To say that proclaiming the gospel is an important aspect of the New Testament Scriptures would be an understatement. There are both examples of proclaiming the gospels and exhortations to proclaim the gospel found throughout the New Testament.
It is very important for those of us who are in Christ to remind each other and encourage each other about the good news of Jesus Christ! Extremely important.
However, in this short series, I want us to consider the proclamation of the gospel to unbelievers in the New Testament. Now, we know that the Epistles and Revelation were written to people who had already believed the gospel (to use Jesus’ words). They were already following Jesus and were already indwelled by the Holy Spirit.
But, what about the Gospels (Matthew, Mark, Luke, John) and Acts? There are still arguments and discussions about whether these books were written for people who were not believers or for people who are already believers. To me, if we take John at face value, that Gospel was written (at least in part) for an audience of people who did not yet follow Jesus:
[T]hese are written so that you may believe that Jesus is the Christ, the Son of God, and that by believing you may have life in his name. (John 20:31 ESV)
When compared to the Epistles and Revelation, it is more likely that the Gospel of John and the other Gospels were written for an audience of unbelievers. If Luke also wrote Acts (and I believe he did) and if he wrote it to the same person and for the same reason, then we could also assume that the Book of Acts was written (at least in part) for an audience of unbelievers.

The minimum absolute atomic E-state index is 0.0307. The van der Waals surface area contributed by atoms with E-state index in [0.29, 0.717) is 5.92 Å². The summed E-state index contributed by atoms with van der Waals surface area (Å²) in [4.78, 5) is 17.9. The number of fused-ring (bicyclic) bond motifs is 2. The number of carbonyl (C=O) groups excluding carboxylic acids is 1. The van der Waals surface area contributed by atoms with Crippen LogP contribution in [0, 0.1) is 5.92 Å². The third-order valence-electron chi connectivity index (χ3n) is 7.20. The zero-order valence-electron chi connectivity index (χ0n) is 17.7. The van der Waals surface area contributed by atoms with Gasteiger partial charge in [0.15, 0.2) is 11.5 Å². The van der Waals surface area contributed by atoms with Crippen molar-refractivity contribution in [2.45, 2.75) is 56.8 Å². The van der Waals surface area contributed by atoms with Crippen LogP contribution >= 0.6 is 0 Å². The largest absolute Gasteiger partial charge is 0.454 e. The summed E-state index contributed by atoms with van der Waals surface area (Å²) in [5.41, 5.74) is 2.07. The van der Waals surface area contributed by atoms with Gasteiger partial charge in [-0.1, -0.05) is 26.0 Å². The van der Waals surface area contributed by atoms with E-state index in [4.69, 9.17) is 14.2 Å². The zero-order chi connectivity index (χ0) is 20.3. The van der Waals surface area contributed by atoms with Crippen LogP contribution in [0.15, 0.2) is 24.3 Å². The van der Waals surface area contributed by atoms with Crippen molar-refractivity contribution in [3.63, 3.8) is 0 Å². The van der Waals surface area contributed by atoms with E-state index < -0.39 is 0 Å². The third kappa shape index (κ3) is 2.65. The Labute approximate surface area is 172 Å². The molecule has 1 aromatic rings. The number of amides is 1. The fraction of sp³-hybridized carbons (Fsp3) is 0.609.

So, in Matthew, Mark, Luke, John, and Acts, we find our best examples of how Jesus and his first followers proclaimed the gospel to unbelievers.
But, have you thought about how Jesus and his first followers proclaimed the good news in Matthew, Mark, Luke, John, and Acts? From what I can tell, the way that they proclaimed the gospel (at least what we read) is alot different than the way that we generally find today.
In fact, from what I have experiences, many Christians today rely more on the Epistles to proclaim the good news than on the Gospels or Acts. But, the passages quoted from the Epistles were written for people who were already believers. (I’m not saying that is wrong or invalid. I’m simply saying it’s something that I’ve noticed and find interesting and perhaps peculiar.)
In my next post, I’m going to look at a few examples of “gospel presentation” in Matthew, Mark, Luke, John, and Acts, but for now, I have a question for you:
From your reading of Matthew, Mark, Luke, John, and Acts, what are some aspects of proclaiming the gospel do you think were important for Jesus and his first followers?